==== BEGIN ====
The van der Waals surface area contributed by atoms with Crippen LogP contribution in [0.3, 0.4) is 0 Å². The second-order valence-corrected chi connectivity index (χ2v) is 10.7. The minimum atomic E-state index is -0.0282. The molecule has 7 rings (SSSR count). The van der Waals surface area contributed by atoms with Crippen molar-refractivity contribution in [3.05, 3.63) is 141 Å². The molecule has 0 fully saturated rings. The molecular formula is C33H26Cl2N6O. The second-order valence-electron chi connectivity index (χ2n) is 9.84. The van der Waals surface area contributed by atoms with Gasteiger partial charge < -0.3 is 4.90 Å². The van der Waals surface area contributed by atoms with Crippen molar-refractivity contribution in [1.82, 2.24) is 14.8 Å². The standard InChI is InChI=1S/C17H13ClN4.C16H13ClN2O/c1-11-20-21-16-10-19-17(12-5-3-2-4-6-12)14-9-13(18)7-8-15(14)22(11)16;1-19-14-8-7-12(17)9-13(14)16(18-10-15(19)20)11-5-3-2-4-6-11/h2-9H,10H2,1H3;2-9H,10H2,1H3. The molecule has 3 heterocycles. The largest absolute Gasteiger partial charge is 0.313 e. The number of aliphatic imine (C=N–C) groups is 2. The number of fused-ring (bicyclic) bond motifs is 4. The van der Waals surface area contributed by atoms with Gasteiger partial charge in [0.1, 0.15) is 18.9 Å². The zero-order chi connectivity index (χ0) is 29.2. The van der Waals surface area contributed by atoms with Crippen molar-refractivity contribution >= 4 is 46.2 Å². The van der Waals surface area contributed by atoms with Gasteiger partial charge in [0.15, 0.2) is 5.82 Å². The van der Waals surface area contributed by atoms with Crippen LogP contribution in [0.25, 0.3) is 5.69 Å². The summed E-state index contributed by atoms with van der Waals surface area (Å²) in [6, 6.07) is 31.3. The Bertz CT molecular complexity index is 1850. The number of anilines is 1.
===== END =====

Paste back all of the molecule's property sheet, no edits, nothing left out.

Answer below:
The van der Waals surface area contributed by atoms with Crippen LogP contribution in [0.3, 0.4) is 0 Å². The second-order valence-corrected chi connectivity index (χ2v) is 10.7. The minimum atomic E-state index is -0.0282. The molecule has 7 rings (SSSR count). The van der Waals surface area contributed by atoms with Crippen molar-refractivity contribution in [3.05, 3.63) is 141 Å². The molecule has 0 fully saturated rings. The molecular formula is C33H26Cl2N6O. The second-order valence-electron chi connectivity index (χ2n) is 9.84. The van der Waals surface area contributed by atoms with Gasteiger partial charge < -0.3 is 4.90 Å². The van der Waals surface area contributed by atoms with Crippen molar-refractivity contribution in [1.82, 2.24) is 14.8 Å². The standard InChI is InChI=1S/C17H13ClN4.C16H13ClN2O/c1-11-20-21-16-10-19-17(12-5-3-2-4-6-12)14-9-13(18)7-8-15(14)22(11)16;1-19-14-8-7-12(17)9-13(14)16(18-10-15(19)20)11-5-3-2-4-6-11/h2-9H,10H2,1H3;2-9H,10H2,1H3. The molecule has 3 heterocycles. The largest absolute Gasteiger partial charge is 0.313 e. The number of aliphatic imine (C=N–C) groups is 2. The number of fused-ring (bicyclic) bond motifs is 4. The van der Waals surface area contributed by atoms with Gasteiger partial charge in [0.1, 0.15) is 18.9 Å². The zero-order chi connectivity index (χ0) is 29.2. The van der Waals surface area contributed by atoms with Crippen molar-refractivity contribution >= 4 is 46.2 Å². The van der Waals surface area contributed by atoms with Gasteiger partial charge in [0.15, 0.2) is 5.82 Å². The van der Waals surface area contributed by atoms with Crippen LogP contribution in [0.25, 0.3) is 5.69 Å². The summed E-state index contributed by atoms with van der Waals surface area (Å²) in [6, 6.07) is 31.3. The Bertz CT molecular complexity index is 1850. The number of anilines is 1.